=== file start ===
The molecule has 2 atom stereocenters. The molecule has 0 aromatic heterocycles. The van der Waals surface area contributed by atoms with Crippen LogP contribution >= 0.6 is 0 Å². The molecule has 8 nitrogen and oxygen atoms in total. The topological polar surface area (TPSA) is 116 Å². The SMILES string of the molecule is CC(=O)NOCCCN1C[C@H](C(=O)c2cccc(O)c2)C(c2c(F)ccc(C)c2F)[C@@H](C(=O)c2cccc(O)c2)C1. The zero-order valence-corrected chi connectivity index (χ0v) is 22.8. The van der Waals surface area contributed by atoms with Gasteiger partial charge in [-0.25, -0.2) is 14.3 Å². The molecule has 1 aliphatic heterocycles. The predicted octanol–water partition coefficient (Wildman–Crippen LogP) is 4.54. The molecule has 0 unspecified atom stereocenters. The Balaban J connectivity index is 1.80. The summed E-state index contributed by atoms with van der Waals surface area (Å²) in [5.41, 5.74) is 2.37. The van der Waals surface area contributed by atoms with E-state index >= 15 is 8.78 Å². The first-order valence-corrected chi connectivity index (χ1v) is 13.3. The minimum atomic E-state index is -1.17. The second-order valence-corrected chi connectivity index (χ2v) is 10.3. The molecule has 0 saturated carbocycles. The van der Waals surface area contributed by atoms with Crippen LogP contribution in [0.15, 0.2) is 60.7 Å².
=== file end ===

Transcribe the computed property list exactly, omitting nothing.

The molecule has 2 atom stereocenters. The molecule has 0 aromatic heterocycles. The van der Waals surface area contributed by atoms with Crippen LogP contribution >= 0.6 is 0 Å². The molecule has 8 nitrogen and oxygen atoms in total. The topological polar surface area (TPSA) is 116 Å². The SMILES string of the molecule is CC(=O)NOCCCN1C[C@H](C(=O)c2cccc(O)c2)C(c2c(F)ccc(C)c2F)[C@@H](C(=O)c2cccc(O)c2)C1. The zero-order valence-corrected chi connectivity index (χ0v) is 22.8. The van der Waals surface area contributed by atoms with Gasteiger partial charge in [-0.25, -0.2) is 14.3 Å². The molecule has 1 aliphatic heterocycles. The predicted octanol–water partition coefficient (Wildman–Crippen LogP) is 4.54. The molecule has 0 unspecified atom stereocenters. The Balaban J connectivity index is 1.80. The summed E-state index contributed by atoms with van der Waals surface area (Å²) in [5.41, 5.74) is 2.37. The van der Waals surface area contributed by atoms with E-state index >= 15 is 8.78 Å². The first-order valence-corrected chi connectivity index (χ1v) is 13.3. The minimum atomic E-state index is -1.17. The second-order valence-corrected chi connectivity index (χ2v) is 10.3. The molecule has 0 saturated carbocycles. The van der Waals surface area contributed by atoms with Crippen LogP contribution in [0.15, 0.2) is 60.7 Å².